Cute Giant Planters Are Stupidly Expensive—But I Found One for Under $50

updated Aug 28, 2019
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Credit: Laura Schocker

I used to be a serial plant killer. One time, my former boss went on vacation and asked me to water her office plants—I somehow killed every single one of them (sorry, Lori). But a few months into working at Apartment Therapy, I had edited and read enough pieces from the experts here to start gaining confidence in myself as a plant parent. I started with two low maintenance, medium-sized plants: a ZZ plant and a snake plant. And I’m proud to announce that more than a year later, they’re both thriving (I even recently re-potted the ZZ).

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About a month and a half ago, I decided it was time to graduate to the stuff plantstagram is made of: a large floor plant. I considered the most popular candidates (fiddle leaf figs, birds of paradise, and the like). But when I went to my local plant store, I fell in love with a sweet little dracaena compacta (a.k.a. a compact dragon tree).

I thought about buying the pot it was resting in, to keep things simple, but when I asked how much it costs I couldn’t believe the answer. Ready for this? $120 (plus tax).

It was definitely a stylish, high-quality planter, but I felt like I could do better (and cheaper). So I brought the plant home in a temporary plastic pot, plopped it down on the floor, and started some serious internet research.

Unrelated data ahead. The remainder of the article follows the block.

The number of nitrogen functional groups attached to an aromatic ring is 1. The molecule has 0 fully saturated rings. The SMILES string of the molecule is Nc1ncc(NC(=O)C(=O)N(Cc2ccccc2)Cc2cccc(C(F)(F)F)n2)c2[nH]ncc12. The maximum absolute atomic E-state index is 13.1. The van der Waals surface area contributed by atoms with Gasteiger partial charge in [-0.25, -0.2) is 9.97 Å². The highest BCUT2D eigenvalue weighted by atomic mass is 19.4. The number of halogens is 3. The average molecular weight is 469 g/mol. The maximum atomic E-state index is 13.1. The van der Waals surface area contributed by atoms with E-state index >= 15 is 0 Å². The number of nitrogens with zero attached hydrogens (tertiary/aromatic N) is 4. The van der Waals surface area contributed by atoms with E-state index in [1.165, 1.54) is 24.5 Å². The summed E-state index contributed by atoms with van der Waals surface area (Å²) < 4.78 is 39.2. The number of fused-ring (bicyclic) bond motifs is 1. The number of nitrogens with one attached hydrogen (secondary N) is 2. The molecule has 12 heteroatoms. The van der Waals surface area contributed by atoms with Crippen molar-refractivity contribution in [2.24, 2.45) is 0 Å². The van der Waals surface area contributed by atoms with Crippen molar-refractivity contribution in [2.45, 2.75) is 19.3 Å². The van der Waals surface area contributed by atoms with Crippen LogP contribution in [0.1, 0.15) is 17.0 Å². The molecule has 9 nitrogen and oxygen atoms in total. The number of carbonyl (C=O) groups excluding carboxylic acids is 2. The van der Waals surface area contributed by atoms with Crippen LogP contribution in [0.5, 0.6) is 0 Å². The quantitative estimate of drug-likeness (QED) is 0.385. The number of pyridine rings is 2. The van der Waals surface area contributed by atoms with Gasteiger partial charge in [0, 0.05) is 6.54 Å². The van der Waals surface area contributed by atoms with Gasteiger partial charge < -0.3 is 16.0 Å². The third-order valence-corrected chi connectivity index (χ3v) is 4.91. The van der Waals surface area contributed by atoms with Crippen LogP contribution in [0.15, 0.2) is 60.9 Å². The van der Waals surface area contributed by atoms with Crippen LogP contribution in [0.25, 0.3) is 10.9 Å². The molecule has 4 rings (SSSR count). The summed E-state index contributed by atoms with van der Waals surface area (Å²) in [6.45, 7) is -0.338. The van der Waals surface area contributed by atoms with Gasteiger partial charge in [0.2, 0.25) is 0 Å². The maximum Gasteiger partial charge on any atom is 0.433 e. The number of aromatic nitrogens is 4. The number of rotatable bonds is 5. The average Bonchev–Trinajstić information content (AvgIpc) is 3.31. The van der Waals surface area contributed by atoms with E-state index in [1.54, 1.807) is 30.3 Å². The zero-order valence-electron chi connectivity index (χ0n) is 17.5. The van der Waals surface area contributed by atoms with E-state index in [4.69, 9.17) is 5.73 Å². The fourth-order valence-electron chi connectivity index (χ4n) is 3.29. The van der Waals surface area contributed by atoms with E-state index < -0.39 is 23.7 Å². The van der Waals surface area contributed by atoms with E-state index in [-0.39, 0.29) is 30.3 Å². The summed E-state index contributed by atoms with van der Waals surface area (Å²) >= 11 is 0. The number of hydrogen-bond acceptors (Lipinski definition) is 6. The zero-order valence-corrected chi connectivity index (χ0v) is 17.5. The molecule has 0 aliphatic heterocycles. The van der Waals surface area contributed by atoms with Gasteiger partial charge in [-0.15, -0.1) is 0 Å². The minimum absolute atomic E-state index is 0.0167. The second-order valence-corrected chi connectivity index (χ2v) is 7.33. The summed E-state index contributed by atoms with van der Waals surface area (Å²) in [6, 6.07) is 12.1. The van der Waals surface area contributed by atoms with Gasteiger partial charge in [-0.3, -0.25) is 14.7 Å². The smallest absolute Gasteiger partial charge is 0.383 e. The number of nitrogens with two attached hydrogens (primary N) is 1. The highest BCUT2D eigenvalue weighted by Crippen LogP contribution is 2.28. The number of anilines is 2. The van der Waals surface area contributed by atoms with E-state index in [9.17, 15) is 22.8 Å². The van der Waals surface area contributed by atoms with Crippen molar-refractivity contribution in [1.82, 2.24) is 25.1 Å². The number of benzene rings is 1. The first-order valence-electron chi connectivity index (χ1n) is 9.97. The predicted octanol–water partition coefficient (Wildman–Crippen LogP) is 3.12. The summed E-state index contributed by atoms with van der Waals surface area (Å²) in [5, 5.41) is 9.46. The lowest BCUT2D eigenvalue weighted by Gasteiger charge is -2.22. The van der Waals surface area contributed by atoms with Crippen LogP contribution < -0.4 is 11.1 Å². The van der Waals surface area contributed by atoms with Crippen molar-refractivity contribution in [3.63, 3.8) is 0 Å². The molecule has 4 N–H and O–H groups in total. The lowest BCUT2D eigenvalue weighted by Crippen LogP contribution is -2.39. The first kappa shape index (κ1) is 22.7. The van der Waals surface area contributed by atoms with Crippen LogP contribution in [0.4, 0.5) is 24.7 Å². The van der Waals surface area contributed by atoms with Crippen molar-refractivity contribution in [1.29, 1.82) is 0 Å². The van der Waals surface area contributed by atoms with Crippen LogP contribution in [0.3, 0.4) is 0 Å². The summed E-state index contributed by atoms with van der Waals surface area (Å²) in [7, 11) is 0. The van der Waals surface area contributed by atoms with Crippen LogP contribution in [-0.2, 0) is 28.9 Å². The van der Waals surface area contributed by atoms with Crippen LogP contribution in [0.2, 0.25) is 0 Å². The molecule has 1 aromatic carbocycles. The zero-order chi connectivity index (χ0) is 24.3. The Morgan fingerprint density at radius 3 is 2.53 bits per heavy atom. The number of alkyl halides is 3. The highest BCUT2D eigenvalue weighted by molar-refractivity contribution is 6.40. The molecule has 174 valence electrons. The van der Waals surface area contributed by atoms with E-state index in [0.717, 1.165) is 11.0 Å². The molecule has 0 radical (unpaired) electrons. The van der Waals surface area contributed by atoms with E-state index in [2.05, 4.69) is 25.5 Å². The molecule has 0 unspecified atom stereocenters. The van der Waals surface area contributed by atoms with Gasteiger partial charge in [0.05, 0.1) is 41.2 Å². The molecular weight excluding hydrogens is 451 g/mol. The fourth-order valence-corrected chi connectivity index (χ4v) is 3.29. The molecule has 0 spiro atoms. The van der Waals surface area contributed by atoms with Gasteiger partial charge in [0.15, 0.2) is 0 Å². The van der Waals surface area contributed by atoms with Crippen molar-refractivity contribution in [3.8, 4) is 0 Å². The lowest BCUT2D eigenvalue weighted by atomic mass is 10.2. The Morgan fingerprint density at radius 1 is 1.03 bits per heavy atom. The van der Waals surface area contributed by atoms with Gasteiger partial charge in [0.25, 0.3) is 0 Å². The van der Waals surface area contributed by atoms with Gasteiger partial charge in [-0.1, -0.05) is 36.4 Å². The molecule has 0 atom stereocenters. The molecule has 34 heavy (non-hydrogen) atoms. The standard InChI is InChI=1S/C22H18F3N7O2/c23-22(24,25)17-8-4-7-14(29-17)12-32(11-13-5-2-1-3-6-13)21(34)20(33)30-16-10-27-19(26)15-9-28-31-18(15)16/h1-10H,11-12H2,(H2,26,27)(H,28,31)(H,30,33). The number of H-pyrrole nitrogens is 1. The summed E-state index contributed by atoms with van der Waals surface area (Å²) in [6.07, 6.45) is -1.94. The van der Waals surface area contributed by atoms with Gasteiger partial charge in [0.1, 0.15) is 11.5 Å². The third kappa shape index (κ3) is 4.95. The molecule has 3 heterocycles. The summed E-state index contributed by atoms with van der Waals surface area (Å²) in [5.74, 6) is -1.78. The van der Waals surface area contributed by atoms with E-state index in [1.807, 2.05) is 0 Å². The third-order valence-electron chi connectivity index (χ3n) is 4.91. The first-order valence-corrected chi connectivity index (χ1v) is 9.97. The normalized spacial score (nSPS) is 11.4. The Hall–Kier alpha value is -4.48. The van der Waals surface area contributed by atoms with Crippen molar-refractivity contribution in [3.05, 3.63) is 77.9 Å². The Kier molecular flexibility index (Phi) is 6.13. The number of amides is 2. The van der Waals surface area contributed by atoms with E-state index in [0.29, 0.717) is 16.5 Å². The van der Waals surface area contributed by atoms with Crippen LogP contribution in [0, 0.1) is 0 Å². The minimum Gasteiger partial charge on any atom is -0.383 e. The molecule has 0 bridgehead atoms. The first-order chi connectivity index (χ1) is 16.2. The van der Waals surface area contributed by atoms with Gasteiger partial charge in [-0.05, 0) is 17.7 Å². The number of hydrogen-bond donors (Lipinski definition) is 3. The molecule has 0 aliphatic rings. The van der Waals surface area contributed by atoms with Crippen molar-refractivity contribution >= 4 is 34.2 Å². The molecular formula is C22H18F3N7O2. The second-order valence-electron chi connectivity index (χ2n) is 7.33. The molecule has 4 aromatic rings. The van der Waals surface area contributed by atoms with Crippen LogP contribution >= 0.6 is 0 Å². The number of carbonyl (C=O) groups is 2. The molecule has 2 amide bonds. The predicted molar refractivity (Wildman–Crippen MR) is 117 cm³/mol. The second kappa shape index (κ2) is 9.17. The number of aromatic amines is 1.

Here’s what I learned, fellow plant-parents-on-a-budget. A quality floor planter can, indeed, run you upwards of $100, and a lot of the cheaper options look, well, cheap. But then I found a stylish option under $50 with solid reviews on World Market. So I tried it out—and I’m so glad I did.

The gray color looks pretty darn close to the more-expensive concrete counterparts, but it’s not as heavy as concrete, which is nice if you need to move it around (it’s also available in ivory). The base also looks high-quality in person. But what’s even better is that you can flip it so it can be at two different heights. It also has a drainage hole to avoid root rot.

I bought the 11-inch diameter medium size (the large size is just over 13 inches in diameter), and it nestles perfectly between my nightstand and my wall.

But I haven’t even arrived at my absolute favorite part of this bargain-hunting journey. I bought this planter full price, but when I was researching this article, I saw it was on sale for $35.99. I figured it was probably too late for a price adjustment, but I emailed World Market customer service just in case— and they refunded the difference, which means I’m $9 richer (and very impressed with their customer service!). Perhaps I’ll invest my bounty in a new plant?

Let me know what you think of my find and where you buy your planters, in the comments!